DATA CENTERS

  • 11/01/2017
    7:00 AM
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How to Get Your IT 'Dream Job'

Interop ITX infrastructure track chair Keith Townsend talks about working his way up from the help desk.

Today, Keith Townsend is a highly sought-after consultant, blogger, speaker, writer, and strategist with extensive expertise working with IT infrastructure. But once upon a time, IT seemed like a "dream job" to Townsend. He was willing to work the night shift on the help desk in order to make that dream a reality.

During his 20-year career, he has added numerous certifications to his resume, earned his master's degree in IT project management and relied on valuable advice from mentors to help him get to the place where he is today. Network Computing recently spoke with Townsend, Interop ITX infrastructure track chair, to get his perspective on what it takes to build a career in IT today.

NWC: Tell me a little about your current job role.

Keith Townsend: Now I'm running my own IT strategy and content marketing firm, the CTO Advisor. I'm focused on helping people figure out their long-term IT infrastructure strategy and also creating custom content for IT managers and consumers.

NWC: How did you first get started in IT?

KT: My first job was actually working the help desk at a small independent software vendor (ISV) that provided futures data to futures traders. I worked the third shift as a help-desk specialist. I was an IT power user back then and thought I could do IT for a living. I kept applying for jobs as a help-desk specialist and finally broke through. I had to work a third shift, but it was a great experience.

NWC: What drew you to IT?

KT: Technology and programming had always been a hobby of mine since I was a kid. I had a passion for wanting to do my hobby as a career. It's always been a dream -- it's funny to say it now -- but it's a dream to work in IT. It's my dream job [chuckles].

NWC: Where did your career take you from there?

KT: I picked up a few certifications. That led me to a network administrator/server administrator job at a large Fortune 500 company at the time -- the Tribune Company -- and I spent time in that role for a few years.

NWC: What steps have you taken that helped your career the most?

Certifications were great mechanisms to improve my technical capability. It provided some rigor and focus as to what to study and how to study. That helped perfect my practice.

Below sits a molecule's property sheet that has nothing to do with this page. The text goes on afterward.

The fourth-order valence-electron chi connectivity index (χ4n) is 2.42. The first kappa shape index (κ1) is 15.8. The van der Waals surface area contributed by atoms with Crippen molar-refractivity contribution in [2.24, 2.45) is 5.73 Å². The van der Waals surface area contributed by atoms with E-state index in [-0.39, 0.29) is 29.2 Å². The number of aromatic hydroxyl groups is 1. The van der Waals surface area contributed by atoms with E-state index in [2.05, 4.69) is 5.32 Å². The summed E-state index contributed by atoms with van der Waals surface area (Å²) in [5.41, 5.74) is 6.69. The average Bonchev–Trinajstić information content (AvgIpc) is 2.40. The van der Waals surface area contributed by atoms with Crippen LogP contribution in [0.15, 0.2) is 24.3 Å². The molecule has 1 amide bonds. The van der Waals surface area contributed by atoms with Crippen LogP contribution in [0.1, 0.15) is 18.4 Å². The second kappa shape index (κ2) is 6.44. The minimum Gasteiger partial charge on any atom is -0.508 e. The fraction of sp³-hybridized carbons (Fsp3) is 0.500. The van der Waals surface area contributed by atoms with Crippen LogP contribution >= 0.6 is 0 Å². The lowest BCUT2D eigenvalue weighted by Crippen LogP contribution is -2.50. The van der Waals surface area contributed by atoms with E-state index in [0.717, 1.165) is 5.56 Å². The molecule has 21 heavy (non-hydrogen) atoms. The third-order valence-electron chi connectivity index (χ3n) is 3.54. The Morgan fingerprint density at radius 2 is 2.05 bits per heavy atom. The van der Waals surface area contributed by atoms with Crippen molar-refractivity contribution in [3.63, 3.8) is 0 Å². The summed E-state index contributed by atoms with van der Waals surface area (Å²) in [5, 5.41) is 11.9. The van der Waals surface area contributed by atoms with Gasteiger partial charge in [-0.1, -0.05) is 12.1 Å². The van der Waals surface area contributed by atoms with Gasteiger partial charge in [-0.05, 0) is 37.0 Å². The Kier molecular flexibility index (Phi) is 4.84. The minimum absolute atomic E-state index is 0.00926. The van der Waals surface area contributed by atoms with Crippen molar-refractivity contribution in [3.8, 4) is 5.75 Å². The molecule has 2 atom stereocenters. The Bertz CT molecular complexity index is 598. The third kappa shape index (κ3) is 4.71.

But early on, I discovered that soft skills were probably the biggest limiter in my career versus anything else. It got to a point where the technology part was fairly easy. There's a road map to getting better in technology. Developing the soft skills was a combination of developing mentorship relationships, which was probably number one, and number two, taking the advice of mentors, going back to school, and getting an advanced degree in a diverse set of studies.

NWC: What do you think are the most exciting things happening in IT right now?

KT: Everything is blowing up! The most exciting thing is the democratization of technology. Cloud has completely changed the business landscape and how companies can leverage technology to innovate. I don't mean innovation in terms of faster networks or faster servers or the ability to email more; it's the ability to use what had been high-end technologies such as CRM or ERP to compete with other businesses. A great example is Salesforce.com. My wife had a business idea the other day that would be impossible to build from the ground up, unless I used Salesforce. That digital disruption has created an avalanche of change in our industry, and that is extremely exciting.

NWC: What advice would you give to someone just starting out in his or her IT career?

KT: This may sound odd, but my advice would be, "Don't focus on the technology." Technology is important; however, technology is a tool. It is a business tool. In my opinion, you can't start a technology career today without first developing an understanding of business and the purpose of that technology. You want to make sure you enter a field of technology that adds value at the end of the day. If you don't, your career will probably be short-lived as enterprises and organizations figure out how to outsource non-critical parts of their operations. So if you want to have a career in IT long-term, understand the business value of IT first. Then go on to develop skills in technologies that add value.


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